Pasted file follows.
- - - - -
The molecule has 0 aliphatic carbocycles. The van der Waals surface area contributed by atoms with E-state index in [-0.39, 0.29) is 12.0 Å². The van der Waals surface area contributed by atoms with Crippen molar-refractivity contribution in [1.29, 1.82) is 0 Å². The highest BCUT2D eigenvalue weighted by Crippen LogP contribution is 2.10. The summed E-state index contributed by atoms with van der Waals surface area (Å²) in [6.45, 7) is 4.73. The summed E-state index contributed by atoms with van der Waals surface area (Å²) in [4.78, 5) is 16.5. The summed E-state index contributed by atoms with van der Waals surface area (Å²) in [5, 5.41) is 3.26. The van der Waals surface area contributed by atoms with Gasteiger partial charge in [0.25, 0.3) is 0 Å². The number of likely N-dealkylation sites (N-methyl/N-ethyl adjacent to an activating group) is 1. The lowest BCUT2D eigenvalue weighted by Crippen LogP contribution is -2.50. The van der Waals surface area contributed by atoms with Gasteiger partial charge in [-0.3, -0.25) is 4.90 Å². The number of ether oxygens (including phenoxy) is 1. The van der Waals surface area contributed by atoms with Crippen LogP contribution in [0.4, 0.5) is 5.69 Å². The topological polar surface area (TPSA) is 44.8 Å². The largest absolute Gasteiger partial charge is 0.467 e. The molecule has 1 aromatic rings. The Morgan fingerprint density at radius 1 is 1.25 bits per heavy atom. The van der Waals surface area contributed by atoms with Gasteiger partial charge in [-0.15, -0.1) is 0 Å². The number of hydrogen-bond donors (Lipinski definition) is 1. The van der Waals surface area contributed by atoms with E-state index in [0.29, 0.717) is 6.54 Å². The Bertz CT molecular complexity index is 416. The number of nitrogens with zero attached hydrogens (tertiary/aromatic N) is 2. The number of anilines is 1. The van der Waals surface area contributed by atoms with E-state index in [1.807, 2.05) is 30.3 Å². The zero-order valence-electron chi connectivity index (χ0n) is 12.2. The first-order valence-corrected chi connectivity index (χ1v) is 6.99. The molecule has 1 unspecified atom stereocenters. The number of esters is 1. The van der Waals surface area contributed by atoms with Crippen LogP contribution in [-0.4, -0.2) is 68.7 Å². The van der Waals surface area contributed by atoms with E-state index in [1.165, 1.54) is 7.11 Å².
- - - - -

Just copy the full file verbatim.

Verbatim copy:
The molecule has 0 aliphatic carbocycles. The van der Waals surface area contributed by atoms with E-state index in [-0.39, 0.29) is 12.0 Å². The van der Waals surface area contributed by atoms with Crippen molar-refractivity contribution in [1.29, 1.82) is 0 Å². The highest BCUT2D eigenvalue weighted by Crippen LogP contribution is 2.10. The summed E-state index contributed by atoms with van der Waals surface area (Å²) in [6.45, 7) is 4.73. The summed E-state index contributed by atoms with van der Waals surface area (Å²) in [4.78, 5) is 16.5. The summed E-state index contributed by atoms with van der Waals surface area (Å²) in [5, 5.41) is 3.26. The van der Waals surface area contributed by atoms with Gasteiger partial charge in [0.25, 0.3) is 0 Å². The number of likely N-dealkylation sites (N-methyl/N-ethyl adjacent to an activating group) is 1. The lowest BCUT2D eigenvalue weighted by Crippen LogP contribution is -2.50. The van der Waals surface area contributed by atoms with Gasteiger partial charge in [-0.3, -0.25) is 4.90 Å². The number of ether oxygens (including phenoxy) is 1. The van der Waals surface area contributed by atoms with Crippen LogP contribution in [0.4, 0.5) is 5.69 Å². The topological polar surface area (TPSA) is 44.8 Å². The largest absolute Gasteiger partial charge is 0.467 e. The molecule has 1 aromatic rings. The Morgan fingerprint density at radius 1 is 1.25 bits per heavy atom. The van der Waals surface area contributed by atoms with Gasteiger partial charge in [-0.15, -0.1) is 0 Å². The number of hydrogen-bond donors (Lipinski definition) is 1. The van der Waals surface area contributed by atoms with E-state index in [0.29, 0.717) is 6.54 Å². The Bertz CT molecular complexity index is 416. The number of nitrogens with zero attached hydrogens (tertiary/aromatic N) is 2. The number of anilines is 1. The van der Waals surface area contributed by atoms with E-state index in [1.807, 2.05) is 30.3 Å². The zero-order valence-electron chi connectivity index (χ0n) is 12.2. The first-order valence-corrected chi connectivity index (χ1v) is 6.99. The molecule has 1 unspecified atom stereocenters. The number of esters is 1. The van der Waals surface area contributed by atoms with Crippen LogP contribution in [-0.4, -0.2) is 68.7 Å². The van der Waals surface area contributed by atoms with E-state index in [1.165, 1.54) is 7.11 Å².